Counselors can also share with clients that they utilize a wellness-based approach during the informed consent process. As a self-awareness activity to solidify the relevance of wellness, you may want to write and periodically update your own wellness plan that consists of areas for improvement, strengths and goals.
Another fun and helpful exercise for counselors is to view television shows and reflect on the multifaceted nature of the stressors and lives of the characters on the show.
What is a main takeaway that you would like readers to know about wellness counseling?
Readers should know that wellness counseling is an approach that can be of value to and incorporated with most any client. It is useful regardless of the type or severity of the client’s presenting concern. It can be helpful when working with children or older adults.
The challenge is to not fall into the trap of a singular view of the client. It takes effort for the counselor to delve into the various aspects of the client’s well-being. Clients might initially balk at the idea of these different components of self. But this discomfort can result in benefit to the client.
Wellness counseling is versatile because the counselor can incorporate counseling theories that are most helpful to the client while remaining within the wellness framework. Wellness counseling is client-centered [because] you are offering the client new ways of understanding and experiencing themselves and new avenues for goal achievement.
Would you say that wellness is a new concept in the counseling profession? How long has it been something that counselors have adopted?
Wellness has been at the core of the counseling profession throughout its history. Most counselors tend to view their clients holistically and from a developmental perspective. Melvin Witmer, Thomas Sweeney and Jane Myers developed more defined theoretical and empirical wellness models for counselors in the early 1990s and 2000s. Their models are still widely used for client assessment, conceptualization and treatment planning.
A newer trend related to wellness is the integration of behavioral health with primary care. Counselors are becoming more aware of the strong relationship between physical health and mental health. Counselors are now more likely to be part of an interdisciplinary treatment team through which physical health and mental health services are integrated and coordinated together more strategically. This model fits well with a wellness perspective because counselors can engage in interdisciplinary collaboration with other professionals to provide interventions that address the client’s holistic functioning.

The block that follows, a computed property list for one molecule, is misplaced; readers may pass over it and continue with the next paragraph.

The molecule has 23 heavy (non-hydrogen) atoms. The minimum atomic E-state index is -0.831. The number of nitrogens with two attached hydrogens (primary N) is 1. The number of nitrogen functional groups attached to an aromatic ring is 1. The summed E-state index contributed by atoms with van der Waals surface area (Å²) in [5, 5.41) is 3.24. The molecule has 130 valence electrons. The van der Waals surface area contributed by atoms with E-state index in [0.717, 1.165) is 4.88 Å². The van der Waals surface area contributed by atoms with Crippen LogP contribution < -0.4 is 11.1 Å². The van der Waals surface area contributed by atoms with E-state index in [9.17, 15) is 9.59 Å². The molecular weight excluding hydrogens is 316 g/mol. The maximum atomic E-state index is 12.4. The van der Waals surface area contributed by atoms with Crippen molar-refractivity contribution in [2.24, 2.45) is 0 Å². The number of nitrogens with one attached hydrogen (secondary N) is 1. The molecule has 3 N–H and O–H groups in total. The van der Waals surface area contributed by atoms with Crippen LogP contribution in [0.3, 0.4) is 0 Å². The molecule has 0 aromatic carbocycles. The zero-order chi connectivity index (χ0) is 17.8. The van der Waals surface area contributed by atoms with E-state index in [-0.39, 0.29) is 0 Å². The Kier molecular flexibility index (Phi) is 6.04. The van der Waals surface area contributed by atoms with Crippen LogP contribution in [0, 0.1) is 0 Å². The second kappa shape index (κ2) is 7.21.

Are there any misconceptions or misunderstandings about wellness counseling that you’d like to clear up?
The exciting thing, in our experience, is that wellness appears to be critical to the identity of most counselors we have encountered. However, we have noticed that some counselors use aspects of wellness counseling without full intentionality or struggle to describe wellness counseling.
Thankfully, counselor educators such as Jane Myers and Thomas Sweeney have developed this information. We hope to highlight and add to their work, providing counselors with skills specific to this intervention and guidelines for determining whether or not they are working within a wellness counseling approach.
What inspired you to collaborate and create this book? Why is it relevant and needed now?
This book came together because the three of us have had many conversations about the ways that we teach wellness counseling (both as stand-alone courses and as a component of other core counseling courses) and the need for a text that delves deeply into what a wellness-based counseling approach is conceptually and also what it looks like in practice.
We wanted to write a book that is grounded in theoretical and empirical support and also provides techniques for client assessment, case conceptualization, treatment planning and intervention.
We wholeheartedly believe that wellness is an inextricable part of our professional identities as counselors and [that it] should serve as a framework for a holistic, prevention-focused approach to clients across the life span.
Wellness Counseling: A Holistic Approach to Prevention and Intervention is available both in print and as an e-book from the American Counseling Association bookstore at counseling.org/publications/bookstore or by calling 800-347-6647 ext. 222.
Hear more on this topic in a session with the co-authors at the ACA Conference & Expo in New Orleans later this month. Ohrt, Clarke and Conley will present a session on wellness counseling Friday, March 29 at 4 p.m. Find out more at counseling.org/conference
Bethany Bray is a staff writer and social media coordinator for Counseling Today. Contact her at email@example.com.
Opinions expressed and statements made in articles appearing on CT Online should not be assumed to represent the opinions of the editors or policies of the American Counseling Association.